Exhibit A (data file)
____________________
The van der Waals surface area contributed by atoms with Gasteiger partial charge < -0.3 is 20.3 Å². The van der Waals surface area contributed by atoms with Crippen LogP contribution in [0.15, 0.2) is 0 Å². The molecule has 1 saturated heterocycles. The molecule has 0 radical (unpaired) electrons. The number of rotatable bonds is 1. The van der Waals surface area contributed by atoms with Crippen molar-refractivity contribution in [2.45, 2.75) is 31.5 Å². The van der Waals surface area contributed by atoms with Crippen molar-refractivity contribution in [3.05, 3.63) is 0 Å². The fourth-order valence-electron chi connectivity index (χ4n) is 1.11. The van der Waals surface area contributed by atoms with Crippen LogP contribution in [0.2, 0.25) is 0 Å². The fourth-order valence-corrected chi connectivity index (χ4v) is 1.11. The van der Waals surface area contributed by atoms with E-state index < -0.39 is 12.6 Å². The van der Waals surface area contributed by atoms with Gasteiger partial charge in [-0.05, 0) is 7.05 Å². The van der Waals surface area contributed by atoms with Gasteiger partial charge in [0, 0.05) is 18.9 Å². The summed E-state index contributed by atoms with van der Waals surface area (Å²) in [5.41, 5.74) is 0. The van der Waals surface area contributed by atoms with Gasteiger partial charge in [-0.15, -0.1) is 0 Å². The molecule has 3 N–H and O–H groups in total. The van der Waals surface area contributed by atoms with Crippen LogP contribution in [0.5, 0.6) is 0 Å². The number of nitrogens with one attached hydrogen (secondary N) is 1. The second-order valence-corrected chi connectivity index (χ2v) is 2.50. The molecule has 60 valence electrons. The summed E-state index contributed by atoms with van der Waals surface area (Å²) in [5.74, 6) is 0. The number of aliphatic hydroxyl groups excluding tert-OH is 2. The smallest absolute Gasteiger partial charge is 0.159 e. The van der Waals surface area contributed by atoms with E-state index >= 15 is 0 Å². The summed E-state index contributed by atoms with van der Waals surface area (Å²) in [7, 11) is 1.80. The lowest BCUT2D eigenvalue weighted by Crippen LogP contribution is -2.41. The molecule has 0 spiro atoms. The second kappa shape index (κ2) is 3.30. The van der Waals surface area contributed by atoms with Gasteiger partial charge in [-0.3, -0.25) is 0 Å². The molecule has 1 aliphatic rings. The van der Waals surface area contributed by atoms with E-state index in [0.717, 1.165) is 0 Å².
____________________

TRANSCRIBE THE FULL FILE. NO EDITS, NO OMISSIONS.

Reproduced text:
The van der Waals surface area contributed by atoms with Gasteiger partial charge < -0.3 is 20.3 Å². The van der Waals surface area contributed by atoms with Crippen LogP contribution in [0.15, 0.2) is 0 Å². The molecule has 1 saturated heterocycles. The molecule has 0 radical (unpaired) electrons. The number of rotatable bonds is 1. The van der Waals surface area contributed by atoms with Crippen molar-refractivity contribution in [2.45, 2.75) is 31.5 Å². The van der Waals surface area contributed by atoms with Crippen molar-refractivity contribution in [3.05, 3.63) is 0 Å². The fourth-order valence-electron chi connectivity index (χ4n) is 1.11. The van der Waals surface area contributed by atoms with Crippen LogP contribution in [0.2, 0.25) is 0 Å². The fourth-order valence-corrected chi connectivity index (χ4v) is 1.11. The van der Waals surface area contributed by atoms with E-state index < -0.39 is 12.6 Å². The van der Waals surface area contributed by atoms with Gasteiger partial charge in [-0.05, 0) is 7.05 Å². The van der Waals surface area contributed by atoms with Gasteiger partial charge in [0, 0.05) is 18.9 Å². The summed E-state index contributed by atoms with van der Waals surface area (Å²) in [5.41, 5.74) is 0. The van der Waals surface area contributed by atoms with Gasteiger partial charge in [-0.15, -0.1) is 0 Å². The molecule has 3 N–H and O–H groups in total. The van der Waals surface area contributed by atoms with Crippen LogP contribution in [0.5, 0.6) is 0 Å². The number of nitrogens with one attached hydrogen (secondary N) is 1. The second-order valence-corrected chi connectivity index (χ2v) is 2.50. The molecule has 60 valence electrons. The summed E-state index contributed by atoms with van der Waals surface area (Å²) in [5.74, 6) is 0. The number of aliphatic hydroxyl groups excluding tert-OH is 2. The smallest absolute Gasteiger partial charge is 0.159 e. The van der Waals surface area contributed by atoms with E-state index >= 15 is 0 Å². The summed E-state index contributed by atoms with van der Waals surface area (Å²) in [7, 11) is 1.80. The lowest BCUT2D eigenvalue weighted by Crippen LogP contribution is -2.41. The molecule has 0 spiro atoms. The second kappa shape index (κ2) is 3.30. The van der Waals surface area contributed by atoms with Gasteiger partial charge in [-0.3, -0.25) is 0 Å². The molecule has 1 aliphatic rings. The van der Waals surface area contributed by atoms with E-state index in [0.717, 1.165) is 0 Å².